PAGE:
Drastic cuts across the board to address College’s “dire fiscal emergency” in approved Multi-Year Budget and Enrollment Plan

By Annette Mullaney

Special to The Guardsman


Substantial cuts are on the horizon to address City College’s “dire fiscal emergency” in the Multi-Year Budget and Enrollment (MYBE) Plan adopted unanimously by the Board of Supervisors Nov. 12 despite vocal opposition.


“City College is faced with an existential crisis,” said Administrators Association Co-Chair Jill Yee at the board meeting. “We must set a sustainable course which reflects the realities of declining enrollment and decreasing revenues.”


That declining enrollment, plus years of deficit spending, depleted reserves, and delayed state funding because of the pandemic have put the college in danger of becoming insolvent, threatening its accreditation. In September, the Accrediting Commission for Community and Junior Colleges (ACCJC) placed City College under enhanced monitoring, requiring a response by early December.


In addition, the College faces a financial cliff in 2024-25, when it is projected to lose $8 million in state funding. Currently, City College receives State funding regardless of enrollment due to a “hold harmless” measure intended to help community colleges transition to the new formula based on enrollment and certain success measures. 


The MYBE, which sets out revenue expectations and spending guidelines through 2024-25, will reduce spending on personnel across all categories. Part-time faculty will be particularly hard hit: using 2020-21 as a baseline, there will be a 27% decrease in spending from unrestricted funds in 2021-22, and 44.3% by 2024-25. Overall spending on faculty salaries will fall by 15% in 2021-22 and 23.9% by 2024-45. The plan also targets cutting at least 600 class sections in 2021-22, a decrease of 11%. 


Many faculty opposed the cuts, saying the plan did not provide specifics or priorities guiding cuts. “Instead of actually figuring it out and coming up with an analysis and a plan, we just keep cutting,” said Enrollment Management Committee Co-Chair Wynd Kaufman, adding “There’s no analysis of where these cuts would be.”


“Robust full classes are being cut with these sort of top-down slash and burn cuts,” said English as a Second Language (ESL) teacher Alison Datz, one of many ESL teachers and students, as well as Ethnic Studies instructors, who spoke in opposition to the plan, believing that cuts to part-time faculty will affect their programs disproportionately. Vice-Chancellor of Academic Affairs Tom Boegel did confirm at a Nov. 5 Participatory Governance Council meeting that the majority of those 600 section reductions will come from cutting part-time instructors.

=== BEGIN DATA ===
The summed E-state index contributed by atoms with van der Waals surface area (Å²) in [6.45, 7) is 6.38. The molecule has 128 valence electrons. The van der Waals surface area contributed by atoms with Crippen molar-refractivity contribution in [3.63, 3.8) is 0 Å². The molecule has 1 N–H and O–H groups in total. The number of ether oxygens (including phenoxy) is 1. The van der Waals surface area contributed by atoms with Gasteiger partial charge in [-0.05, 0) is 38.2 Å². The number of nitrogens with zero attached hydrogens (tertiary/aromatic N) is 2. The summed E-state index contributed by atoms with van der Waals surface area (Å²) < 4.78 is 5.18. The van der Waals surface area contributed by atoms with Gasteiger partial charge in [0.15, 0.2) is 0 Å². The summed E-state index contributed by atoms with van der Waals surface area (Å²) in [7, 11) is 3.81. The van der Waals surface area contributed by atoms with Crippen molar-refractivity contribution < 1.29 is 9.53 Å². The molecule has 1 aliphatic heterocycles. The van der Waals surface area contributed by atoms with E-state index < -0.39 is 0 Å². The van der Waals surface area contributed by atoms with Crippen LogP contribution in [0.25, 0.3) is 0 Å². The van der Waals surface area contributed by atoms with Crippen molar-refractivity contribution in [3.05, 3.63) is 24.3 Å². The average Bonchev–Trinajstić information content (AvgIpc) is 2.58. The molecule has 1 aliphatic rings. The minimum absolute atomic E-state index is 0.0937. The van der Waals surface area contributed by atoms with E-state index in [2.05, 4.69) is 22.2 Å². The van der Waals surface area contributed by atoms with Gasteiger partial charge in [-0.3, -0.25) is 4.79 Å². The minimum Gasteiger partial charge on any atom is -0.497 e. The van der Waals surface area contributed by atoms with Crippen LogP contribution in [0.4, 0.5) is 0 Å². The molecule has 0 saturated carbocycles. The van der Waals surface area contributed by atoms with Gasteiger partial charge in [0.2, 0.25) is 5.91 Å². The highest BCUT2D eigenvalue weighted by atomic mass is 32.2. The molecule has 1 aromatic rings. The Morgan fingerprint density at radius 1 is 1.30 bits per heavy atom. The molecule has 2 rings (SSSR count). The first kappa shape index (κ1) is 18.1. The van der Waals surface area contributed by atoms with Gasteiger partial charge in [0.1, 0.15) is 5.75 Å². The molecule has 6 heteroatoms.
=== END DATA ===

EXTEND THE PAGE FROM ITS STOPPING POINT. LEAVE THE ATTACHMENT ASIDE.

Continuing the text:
Illustration by Diana Medvedor Koziot/Special to The Guardsman

Many faculty pointed to what they called disproportionate cuts to faculty, particularly compared to administrators. “Isn’t the purpose of a college to provide classes for students?” said Rick Baum, member of Higher Education Action Heat (HEAT) and part-time professor. “It’s not the administrators who teach them.”


Administrators and classified (i.e. service and support) staff spending will also be cut about 11% in 2021-22 and 17% by 2024-25, with 2020-21 as a baseline. However, 2020-21 budgets themselves reflect previous cuts to classes and faculty, including the elimination of 250 part-time faculty this summer, and the cut to 300 course sections last year.


Datz said the College has been in a “downward spiral” of cutting classes and concomitant enrollment declines, predicting these cuts would only exacerbate the decline. 


City College’s enrollment declined precipitously in the past decade, outpacing the general downward trend for community colleges in California and the Bay Area. While statewide enrollment declined 18.6% since 2008-09, City College’s decreased by 34.6%. The pandemic hasn’t helped; enrollment for Fall 2020 is down 18% from last year.


According to Academic Senate President Simon Hanson, part of this spiral is due to the “hold harmless” funding formula, which disconnected state revenues from enrollment. “There’s no incentive to get more students,” he said. “[Hold harmless] allowed for cutting. Before, we had to adjust.”


The MYBE aims to stabilize enrollment despite cuts, though does not outline how. Chancellor Rajen Vurdien did say at the meeting that current classes have a fill rate of 70%, so even with cuts “there will be enough sections so that not a single one of the courses that we offer on a regular basis will be eliminated.”


Many faculty were disappointed that previous goals to increase enrollment have been abandoned. “Do we imagine that enrollment can’t increase?” said American Federation of Teachers 2121 President Malaika Finkelstein. “Maybe it’s a hammer to hold over our heads as we go into contract negotiations.”


“There’s an assumption that these students are gone and that we can’t attract new students… I think that’s a false assumption” said Teacher Preparation Coordinator Kathleen White. “We’re going to have to be positively innovative, self-reflective, set realistic goals, market to our community, and not make changes every year in the schedule and registration process.” 


“We had two years of overspending to try to grow enrollment and it didn’t happen,” said Senior Vice Chancellor of Administrative and Student Affairs Dianna Gonzales. 


Student Trustee Vick Van Chung is still hopeful about growing enrollment. “How can we capitalize on the fact that we’re in one of the wealthiest cities in the world?” she said. In lieu of budgetary support,“we’re going to have to get creative. We’re going to have to pull some serious grassroots organizing.”

The Guardsman